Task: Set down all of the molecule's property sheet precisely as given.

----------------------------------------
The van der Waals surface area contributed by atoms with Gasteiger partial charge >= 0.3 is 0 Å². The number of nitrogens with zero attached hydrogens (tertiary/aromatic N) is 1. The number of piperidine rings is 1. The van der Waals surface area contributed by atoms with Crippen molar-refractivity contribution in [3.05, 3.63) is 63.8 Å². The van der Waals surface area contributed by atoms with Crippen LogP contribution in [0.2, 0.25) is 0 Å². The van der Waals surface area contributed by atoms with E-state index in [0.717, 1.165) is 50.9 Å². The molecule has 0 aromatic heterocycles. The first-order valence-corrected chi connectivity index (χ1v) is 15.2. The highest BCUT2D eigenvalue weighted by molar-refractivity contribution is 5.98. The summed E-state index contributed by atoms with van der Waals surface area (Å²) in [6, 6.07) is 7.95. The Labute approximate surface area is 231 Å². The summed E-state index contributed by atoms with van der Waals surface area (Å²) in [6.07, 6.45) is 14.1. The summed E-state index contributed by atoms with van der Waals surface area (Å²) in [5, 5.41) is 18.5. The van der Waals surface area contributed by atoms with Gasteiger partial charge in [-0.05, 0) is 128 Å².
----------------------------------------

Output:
The van der Waals surface area contributed by atoms with Gasteiger partial charge >= 0.3 is 0 Å². The number of nitrogens with zero attached hydrogens (tertiary/aromatic N) is 1. The number of piperidine rings is 1. The van der Waals surface area contributed by atoms with Crippen molar-refractivity contribution in [3.05, 3.63) is 63.8 Å². The van der Waals surface area contributed by atoms with Crippen LogP contribution in [0.2, 0.25) is 0 Å². The van der Waals surface area contributed by atoms with E-state index in [0.717, 1.165) is 50.9 Å². The molecule has 0 aromatic heterocycles. The first-order valence-corrected chi connectivity index (χ1v) is 15.2. The highest BCUT2D eigenvalue weighted by molar-refractivity contribution is 5.98. The summed E-state index contributed by atoms with van der Waals surface area (Å²) in [6, 6.07) is 7.95. The Labute approximate surface area is 231 Å². The summed E-state index contributed by atoms with van der Waals surface area (Å²) in [6.07, 6.45) is 14.1. The summed E-state index contributed by atoms with van der Waals surface area (Å²) in [5, 5.41) is 18.5. The van der Waals surface area contributed by atoms with Gasteiger partial charge in [-0.05, 0) is 128 Å².